"Chhattisgarh has turned 18 now. This is a very crucial phase for the state. Just like parents care for the future of their children when they turn 18, I urge the people of the state to think about the welfare of the state and once again give Raman Singh a chance to serve," the prime minister told the crowd.
Later, speaking in Chhindwara, Madhya Pradesh, Modi launched a frontal attack on the Congress, saying cheating was in the blood of the opposition party.
"The Congress continues to misguide people. Cheating is in the blood of the Congress, but the people of Madhya Pradesh will not give importance to that party.
"Is it the same Congress which praises the cow in Madhya Pradesh and mentions some schemes in its poll manifesto, but slaughters calves on the streets of Kerala and eats beef?" Modi asked the crowd.
He was apparently referring to an incident in Kerala's Kannur last year, when a calf was slaughtered to protest against the BJP-led National Democratic Alliance government's notification on sale of cattle for slaughter.
The Congress, in its manifesto for the November 28 Madhya Pradesh Assembly polls, talks about commercial production of 'gaumutra' (cow urine) and 'kanda' (cowdung cakes).
Modi said his government had stopped the "theft" of the country's money to the tune of Rs 90,000 crore per year by detecting fake beneficiaries through technology.
"I have been heavily abused by Congress leaders, but I know the reason behind it. The use of Aadhaar-based technology has detected six crore fake beneficiaries of government schemes. My government has stopped the annual theft of Rs 90,000 crore of the country's money," he said.
Modi also targeted Chhindwara MP and Madhya Pradesh Congress president Kamal Nath over a video and his claims of development.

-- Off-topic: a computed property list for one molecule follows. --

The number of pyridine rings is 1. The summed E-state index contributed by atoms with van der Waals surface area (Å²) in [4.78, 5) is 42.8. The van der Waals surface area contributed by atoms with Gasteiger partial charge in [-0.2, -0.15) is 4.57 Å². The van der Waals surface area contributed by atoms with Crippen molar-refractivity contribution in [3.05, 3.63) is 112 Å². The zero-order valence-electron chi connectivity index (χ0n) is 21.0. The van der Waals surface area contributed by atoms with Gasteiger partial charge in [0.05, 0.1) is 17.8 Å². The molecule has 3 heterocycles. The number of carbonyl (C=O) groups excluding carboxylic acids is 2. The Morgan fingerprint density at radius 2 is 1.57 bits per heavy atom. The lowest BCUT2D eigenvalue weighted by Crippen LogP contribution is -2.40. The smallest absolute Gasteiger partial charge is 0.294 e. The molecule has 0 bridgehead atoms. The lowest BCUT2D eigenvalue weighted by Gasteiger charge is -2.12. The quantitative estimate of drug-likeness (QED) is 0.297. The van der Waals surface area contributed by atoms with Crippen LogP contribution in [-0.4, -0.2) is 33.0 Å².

In the clip that went viral on the social media, Nath had purportedly said the winnability of a candidate was the most important factor for him, rather than his character.
The 230-member Madhya Pradesh Assembly will go to the polls on November 28 and the results will be announced on December 11.
Congress more of a family enterprise than political party: Shah
BJP president Amit Shah on Sunday said the Congress had become more of a family enterprise aimed at dynastic service than a political party aimed at public service, taking aims at the opposition party after Prime Minister Narendra Modi dared it to appoint a head from outside the Gandhi family.
In a dig at Congress leaders, including P Chidambaram who had named several party presidents hailing from outside the Gandhi family, Shah said in tweets that Modi's challenge had ruffled several feathers with 'many courtiers going out of the way to prove their loyalty'.
Evidently, the prime minister's point had struck a raw nerve, he added.
At a poll rally in Chhattisgarh on Friday, Modi had said if the the Congress appointed someone who was not from the (Gandhi) family as its president for at least five years, then he would believe that Jawaharlal Nehru had indeed put in place a truly democratic system in the opposition party.
'The Prime Minister is right. The Congress (Indira) since its inception in 1978 has been led by four members of one family for most of the years, thus making it more of a family enterprise aimed at dynastic service rather than a political party aimed at public service,' Shah tweeted.
He was referring to the split in the Congress in 1978 following its loss in the 1977 parliamentary polls, with the Indira Gandhi-led faction recognised as Congress(I). As she returned to power in 1980, her faction was later recognised by the Election Commission as the real Congress.
Two Congress chiefs, who were not from the Nehru-Gandhi family, were treated in the 'most shabby' manner possible in the recent past, Shah alleged.
While P V Narasimha Rao's body, after his demise, was never allowed inside the Congress office, Sitaram Kesri, a towering leader, was 'roughed up by goons loyal to we know who', he added.
The BJP president cited the examples of several 'non-family' Congress presidents to back his claim.
'Going further back in time, the likes of Babu Jagjivan Ram, S Nijalingappa, K Kamaraj were humiliated by one family. Neelam Sanjeeva Reddy, though senior, was not allowed to be president by one family. U N Dhebar was asked to step aside as Congress president for Mrs. Indira Gandhi,' he said.
Shah claimed that Acharya Kripalani, a stalwart who worked closely with Mahatma Gandhi and Sardar Vallabhbhai Patel, was 'humiliated' through the 1950s and 1960s.
'His crime- he moved the first motion of no-confidence against the Nehru Government,' he said.
Following Modi's challenge, Chidambaram had hit back by listing out the names of Congress presidents from outside the Nehru-Gandhi family.